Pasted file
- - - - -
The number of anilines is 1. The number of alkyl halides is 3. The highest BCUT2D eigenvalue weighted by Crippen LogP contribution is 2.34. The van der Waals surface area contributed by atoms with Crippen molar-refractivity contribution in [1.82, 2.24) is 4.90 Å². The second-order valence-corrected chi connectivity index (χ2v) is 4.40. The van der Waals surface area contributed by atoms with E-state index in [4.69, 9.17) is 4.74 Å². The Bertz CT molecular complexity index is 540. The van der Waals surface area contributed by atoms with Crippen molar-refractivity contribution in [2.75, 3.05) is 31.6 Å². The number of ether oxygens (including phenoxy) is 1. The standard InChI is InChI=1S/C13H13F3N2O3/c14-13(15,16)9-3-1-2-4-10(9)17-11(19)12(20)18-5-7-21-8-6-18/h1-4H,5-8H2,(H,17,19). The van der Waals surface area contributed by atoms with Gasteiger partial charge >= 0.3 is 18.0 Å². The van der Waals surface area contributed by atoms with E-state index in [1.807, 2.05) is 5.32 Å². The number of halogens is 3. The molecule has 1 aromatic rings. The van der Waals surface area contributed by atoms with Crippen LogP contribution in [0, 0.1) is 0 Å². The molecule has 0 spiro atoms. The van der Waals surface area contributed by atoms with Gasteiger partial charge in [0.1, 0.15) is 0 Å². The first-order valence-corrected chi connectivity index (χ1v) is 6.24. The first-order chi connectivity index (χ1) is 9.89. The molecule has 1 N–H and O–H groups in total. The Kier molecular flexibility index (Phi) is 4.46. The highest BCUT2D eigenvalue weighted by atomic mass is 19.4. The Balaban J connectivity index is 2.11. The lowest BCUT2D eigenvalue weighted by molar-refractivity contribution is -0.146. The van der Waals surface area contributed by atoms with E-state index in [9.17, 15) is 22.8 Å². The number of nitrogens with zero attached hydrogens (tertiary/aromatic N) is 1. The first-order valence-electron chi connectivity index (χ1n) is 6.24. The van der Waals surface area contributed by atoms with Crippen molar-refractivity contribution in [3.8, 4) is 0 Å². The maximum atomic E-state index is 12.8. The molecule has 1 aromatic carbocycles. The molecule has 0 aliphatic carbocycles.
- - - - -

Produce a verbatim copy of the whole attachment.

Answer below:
The number of anilines is 1. The number of alkyl halides is 3. The highest BCUT2D eigenvalue weighted by Crippen LogP contribution is 2.34. The van der Waals surface area contributed by atoms with Crippen molar-refractivity contribution in [1.82, 2.24) is 4.90 Å². The second-order valence-corrected chi connectivity index (χ2v) is 4.40. The van der Waals surface area contributed by atoms with E-state index in [4.69, 9.17) is 4.74 Å². The Bertz CT molecular complexity index is 540. The van der Waals surface area contributed by atoms with Crippen molar-refractivity contribution in [2.75, 3.05) is 31.6 Å². The number of ether oxygens (including phenoxy) is 1. The standard InChI is InChI=1S/C13H13F3N2O3/c14-13(15,16)9-3-1-2-4-10(9)17-11(19)12(20)18-5-7-21-8-6-18/h1-4H,5-8H2,(H,17,19). The van der Waals surface area contributed by atoms with Gasteiger partial charge >= 0.3 is 18.0 Å². The van der Waals surface area contributed by atoms with E-state index in [1.807, 2.05) is 5.32 Å². The number of halogens is 3. The molecule has 1 aromatic rings. The van der Waals surface area contributed by atoms with Crippen LogP contribution in [0, 0.1) is 0 Å². The molecule has 0 spiro atoms. The van der Waals surface area contributed by atoms with Gasteiger partial charge in [0.1, 0.15) is 0 Å². The first-order valence-corrected chi connectivity index (χ1v) is 6.24. The first-order chi connectivity index (χ1) is 9.89. The molecule has 1 N–H and O–H groups in total. The Kier molecular flexibility index (Phi) is 4.46. The highest BCUT2D eigenvalue weighted by atomic mass is 19.4. The Balaban J connectivity index is 2.11. The lowest BCUT2D eigenvalue weighted by molar-refractivity contribution is -0.146. The van der Waals surface area contributed by atoms with E-state index in [9.17, 15) is 22.8 Å². The number of nitrogens with zero attached hydrogens (tertiary/aromatic N) is 1. The first-order valence-electron chi connectivity index (χ1n) is 6.24. The van der Waals surface area contributed by atoms with Crippen molar-refractivity contribution in [3.8, 4) is 0 Å². The maximum atomic E-state index is 12.8. The molecule has 1 aromatic carbocycles. The molecule has 0 aliphatic carbocycles.